With the random side-chain arrangement, the polymers—poly(vinyl ethers)—were viscous liquids with niche applications as adhesives. Creating the polymers with stereocenters that are all the same (or isotactic, as polymer chemists say) made them solid with properties akin to, and in some respects better than, those of commercial polyolefins. For an idea of the potential impact, consider that each year more than 100 million metric tons of polyolefins are produced, according to the PlasticsEurope Market Research Group, to make things like toys, tennis racket strings, and food packaging.

Figuring out how to make poly(vinyl ethers) isotactically has been a long-standing problem for polymer chemists. That’s because the oxygen atoms in vinyl ether monomers poison the catalysts that are used to make isotactic polyolefins. Leibfarth’s insight was to use chiral anion catalysis, an approach that’s more commonly used to make small molecules.

It wasn’t always clear that Leibfarth’s calling was in chemistry. He decided not to pursue biology after he spent a summer extracting DNA from dead fleas. The following summer he worked in Colin Nuckolls’s lab at Columbia University as part of the National Science Foundation’s Research Experiences for Undergraduates program.

“That experience changed my life,” Leibfarth says. It was his first chance to do cutting-edge research. “Being an athlete, I’m driven by competition,” he explains. “The idea that I could have that outlet within science was really exciting.”

Keeping the long game in mind, Leibfarth wants to build polymers that are easier to break down. “The largest impact will come from how we make these things,” he says, “because once they’re made, they don’t really go away.”

Watch Leibfarth speak at the American Chemical Society national meeting on Aug. 26 in San Diego.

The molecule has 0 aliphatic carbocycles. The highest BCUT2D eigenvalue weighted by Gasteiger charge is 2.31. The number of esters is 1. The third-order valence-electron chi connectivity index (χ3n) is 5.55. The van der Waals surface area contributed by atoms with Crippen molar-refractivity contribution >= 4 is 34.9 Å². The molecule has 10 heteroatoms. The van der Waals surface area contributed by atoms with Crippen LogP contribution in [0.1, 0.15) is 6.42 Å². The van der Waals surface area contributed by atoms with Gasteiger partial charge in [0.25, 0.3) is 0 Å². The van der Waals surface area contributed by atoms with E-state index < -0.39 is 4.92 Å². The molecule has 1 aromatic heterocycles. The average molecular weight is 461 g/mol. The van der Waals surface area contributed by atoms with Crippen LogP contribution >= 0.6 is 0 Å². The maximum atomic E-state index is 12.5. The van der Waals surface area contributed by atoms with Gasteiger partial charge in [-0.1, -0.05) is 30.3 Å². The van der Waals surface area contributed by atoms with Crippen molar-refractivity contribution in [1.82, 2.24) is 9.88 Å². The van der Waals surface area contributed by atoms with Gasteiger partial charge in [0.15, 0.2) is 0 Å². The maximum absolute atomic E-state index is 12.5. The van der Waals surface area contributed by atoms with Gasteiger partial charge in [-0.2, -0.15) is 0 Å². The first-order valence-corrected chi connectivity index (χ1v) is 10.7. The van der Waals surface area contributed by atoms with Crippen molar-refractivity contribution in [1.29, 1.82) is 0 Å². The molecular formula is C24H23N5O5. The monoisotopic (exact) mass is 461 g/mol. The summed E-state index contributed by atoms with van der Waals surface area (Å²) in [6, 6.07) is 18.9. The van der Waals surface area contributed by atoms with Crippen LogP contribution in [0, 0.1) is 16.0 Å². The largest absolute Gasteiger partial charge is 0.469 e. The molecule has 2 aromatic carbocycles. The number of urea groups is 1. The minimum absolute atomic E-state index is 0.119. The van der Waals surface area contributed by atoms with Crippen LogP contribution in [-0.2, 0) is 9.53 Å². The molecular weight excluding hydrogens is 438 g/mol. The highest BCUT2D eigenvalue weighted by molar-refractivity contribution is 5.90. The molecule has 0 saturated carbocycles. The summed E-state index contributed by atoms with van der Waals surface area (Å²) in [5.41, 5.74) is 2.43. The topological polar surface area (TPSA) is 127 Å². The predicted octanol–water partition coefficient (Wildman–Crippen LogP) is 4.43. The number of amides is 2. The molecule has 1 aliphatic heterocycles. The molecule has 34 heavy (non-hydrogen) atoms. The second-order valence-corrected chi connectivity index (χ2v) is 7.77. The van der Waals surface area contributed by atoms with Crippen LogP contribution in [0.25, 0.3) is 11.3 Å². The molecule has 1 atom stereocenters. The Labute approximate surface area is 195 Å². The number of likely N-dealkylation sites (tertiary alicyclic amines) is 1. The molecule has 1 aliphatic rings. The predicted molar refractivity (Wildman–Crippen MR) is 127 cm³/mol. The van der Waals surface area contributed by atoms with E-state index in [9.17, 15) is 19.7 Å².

Credit: C&EN/ACS Productions

Vitals

Current affiliation: University of North Carolina at Chapel Hill

Age: 34

PhD alma mater: University of California, Santa Barbara

Role model: “Carolyn Bertozzi: she is a world-class scientist, a fantastic communicator, a vocal advocate to make science more inclusive, and a great representative for our discipline.”

I’ve overcome adversity in the lab by: “I suffered from a crippling sense of impostor syndrome during my graduate career. I finally broke through by beginning to express myself through writing recurring blog posts for The Sceptical Chymist, Nature Chemistry’s blog site. Being from a humble background, I always felt like an outsider in science; establishing my independent voice allowed me to gain self-confidence and realize that I could contribute something meaningful through my own creative pursuits.”

Must-have in the lab: “Music. I love walking into lab each day and hearing the music choice of the day. It’s one of the little ways that the students can express themselves and put their stamp on the collective lab environment.”

Must-have on the road: “Probably one of my largest personal purchases was a high-end carry-on garment bag. This bag is the perfect size, easy to carry, organizes and fits a ton of items, and is indestructible.”

Research at a glance


Credit: Adapted from Science/Yang H. Ku/C&EN

Leibfarth uses chiral catalysts to make poly(vinyl ethers) that have side chains with uniform stereochemistry. As the polymer chain grows, a chiral anion blocks one side, so the monomer can add to only the opposite side.